Years of significant contribution to dementia mate wareware care in Aotearoa New Zealand saw Dementia Learning Centre Director Dr Kathy Peri and University of Auckland Associate Professor Dr Gary Cheung invited to Australia’s 14th Annual
National Dementia Conference recently.
Held at the Crown Promenade, Melbourne, in June, the event brought together a host of leading experts to discuss best-practice strategies and initiatives for improving quality person-centred care across multiple settings.
The latest research, therapies and treatments, innovation, and technologies from around the world were also on display, including Aotearoa New Zealand’s 10 years of cognitive stimulation therapy (CST).
Drs Peri and Cheung shared the decade-long journey of implementing CST in Aotearoa New Zealand, including adapting the therapy for Māori.
“Comparatively, CST is not as well-established in Australia as in New Zealand,” Dr Cheung says.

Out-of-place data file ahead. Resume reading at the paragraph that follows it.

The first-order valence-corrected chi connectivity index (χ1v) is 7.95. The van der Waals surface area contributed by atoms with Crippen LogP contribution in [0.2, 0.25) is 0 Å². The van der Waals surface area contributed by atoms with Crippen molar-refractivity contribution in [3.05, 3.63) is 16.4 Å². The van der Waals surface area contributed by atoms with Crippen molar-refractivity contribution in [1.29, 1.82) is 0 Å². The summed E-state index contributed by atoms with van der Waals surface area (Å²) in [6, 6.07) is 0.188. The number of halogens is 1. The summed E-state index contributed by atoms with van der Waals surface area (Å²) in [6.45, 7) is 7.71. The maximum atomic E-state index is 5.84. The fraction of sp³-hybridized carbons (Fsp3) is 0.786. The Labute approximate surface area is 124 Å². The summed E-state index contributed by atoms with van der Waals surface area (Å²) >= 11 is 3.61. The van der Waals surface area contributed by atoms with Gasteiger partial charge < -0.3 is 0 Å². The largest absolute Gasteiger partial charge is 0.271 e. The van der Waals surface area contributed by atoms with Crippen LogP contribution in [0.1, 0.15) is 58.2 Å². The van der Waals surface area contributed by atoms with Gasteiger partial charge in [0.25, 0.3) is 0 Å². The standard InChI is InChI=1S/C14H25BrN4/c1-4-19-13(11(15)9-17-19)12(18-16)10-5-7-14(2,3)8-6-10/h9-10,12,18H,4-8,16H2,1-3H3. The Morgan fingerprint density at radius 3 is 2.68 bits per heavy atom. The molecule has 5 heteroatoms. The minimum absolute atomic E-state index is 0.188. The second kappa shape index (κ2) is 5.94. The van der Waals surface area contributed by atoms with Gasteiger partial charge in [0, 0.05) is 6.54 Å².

“And to share with conference attendees our experience about how the structured intervention programme has benefited so many Kiwis with dementia mate wareware was a special moment.
“Our CST journey here in Aotearoa New Zealand has been a rewarding one, and Kathy and I hope to continue improving the quality of life for New Zealanders with mild to moderate dementia.”
Among a long list of speakers, Dr Cheung was also part of a panel that discussed the challenges and solutions for dementia mate wareware care, including how to tackle the unprecedented crisis with chronic understaffing, and steps to shape the future of ‘healthy’ ageing.
One stumbling block for dementia care in both New Zealand and Australia is the dwindling workforce, he imparted to listeners.
But pay equity would go a long way in attracting the next generation of aged care workers to the sector, a sentiment that has been echoed by Aged Care
Commissioner Carolyn Cooper.
“Australia and New Zealand have similar issues and, therefore, require similar solutions,” Dr Cheung says.
“When we talk about aged care, we know people get paid less compared with those working in hospitals. But their work is no less important, and in fact, it can often be harder. Because older people have more complex and chronic health issues.”
CAPTION: Dementia Learning Centre Director Dr Kathy Peri and University of Auckland Associate Professor Dr Gary Cheung at the conference